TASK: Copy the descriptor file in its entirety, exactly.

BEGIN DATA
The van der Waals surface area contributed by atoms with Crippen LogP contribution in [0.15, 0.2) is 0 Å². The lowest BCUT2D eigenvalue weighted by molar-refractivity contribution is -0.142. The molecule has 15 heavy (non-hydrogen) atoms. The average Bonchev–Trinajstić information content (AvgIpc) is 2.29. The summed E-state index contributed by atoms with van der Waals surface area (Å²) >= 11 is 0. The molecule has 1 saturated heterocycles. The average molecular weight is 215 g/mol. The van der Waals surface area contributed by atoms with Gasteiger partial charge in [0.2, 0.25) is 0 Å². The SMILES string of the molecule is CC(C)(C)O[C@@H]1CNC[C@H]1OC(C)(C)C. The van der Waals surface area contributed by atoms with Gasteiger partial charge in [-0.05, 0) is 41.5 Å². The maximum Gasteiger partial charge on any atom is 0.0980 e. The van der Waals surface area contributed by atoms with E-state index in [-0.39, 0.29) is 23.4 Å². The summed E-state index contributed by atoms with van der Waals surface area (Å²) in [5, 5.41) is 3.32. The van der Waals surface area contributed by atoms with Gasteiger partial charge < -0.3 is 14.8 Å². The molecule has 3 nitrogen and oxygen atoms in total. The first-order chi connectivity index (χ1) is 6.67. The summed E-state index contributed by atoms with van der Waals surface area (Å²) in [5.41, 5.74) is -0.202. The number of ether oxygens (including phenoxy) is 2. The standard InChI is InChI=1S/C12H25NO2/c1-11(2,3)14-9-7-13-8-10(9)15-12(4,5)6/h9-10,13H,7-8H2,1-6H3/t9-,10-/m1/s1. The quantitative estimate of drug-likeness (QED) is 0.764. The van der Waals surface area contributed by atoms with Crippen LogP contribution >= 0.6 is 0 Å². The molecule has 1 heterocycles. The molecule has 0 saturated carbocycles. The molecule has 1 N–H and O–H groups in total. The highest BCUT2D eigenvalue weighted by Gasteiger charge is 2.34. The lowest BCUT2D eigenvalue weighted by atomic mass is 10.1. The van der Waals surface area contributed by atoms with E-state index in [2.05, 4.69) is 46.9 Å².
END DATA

The van der Waals surface area contributed by atoms with Crippen LogP contribution in [0.15, 0.2) is 0 Å². The lowest BCUT2D eigenvalue weighted by molar-refractivity contribution is -0.142. The molecule has 15 heavy (non-hydrogen) atoms. The average Bonchev–Trinajstić information content (AvgIpc) is 2.29. The summed E-state index contributed by atoms with van der Waals surface area (Å²) >= 11 is 0. The molecule has 1 saturated heterocycles. The average molecular weight is 215 g/mol. The van der Waals surface area contributed by atoms with Gasteiger partial charge in [0.2, 0.25) is 0 Å². The SMILES string of the molecule is CC(C)(C)O[C@@H]1CNC[C@H]1OC(C)(C)C. The van der Waals surface area contributed by atoms with Gasteiger partial charge in [-0.05, 0) is 41.5 Å². The maximum Gasteiger partial charge on any atom is 0.0980 e. The van der Waals surface area contributed by atoms with E-state index in [-0.39, 0.29) is 23.4 Å². The summed E-state index contributed by atoms with van der Waals surface area (Å²) in [5, 5.41) is 3.32. The van der Waals surface area contributed by atoms with Gasteiger partial charge < -0.3 is 14.8 Å². The molecule has 3 nitrogen and oxygen atoms in total. The first-order chi connectivity index (χ1) is 6.67. The summed E-state index contributed by atoms with van der Waals surface area (Å²) in [5.41, 5.74) is -0.202. The number of ether oxygens (including phenoxy) is 2. The standard InChI is InChI=1S/C12H25NO2/c1-11(2,3)14-9-7-13-8-10(9)15-12(4,5)6/h9-10,13H,7-8H2,1-6H3/t9-,10-/m1/s1. The quantitative estimate of drug-likeness (QED) is 0.764. The van der Waals surface area contributed by atoms with Crippen LogP contribution >= 0.6 is 0 Å². The molecule has 1 heterocycles. The molecule has 0 saturated carbocycles. The molecule has 1 N–H and O–H groups in total. The highest BCUT2D eigenvalue weighted by Gasteiger charge is 2.34. The lowest BCUT2D eigenvalue weighted by atomic mass is 10.1. The van der Waals surface area contributed by atoms with E-state index in [2.05, 4.69) is 46.9 Å².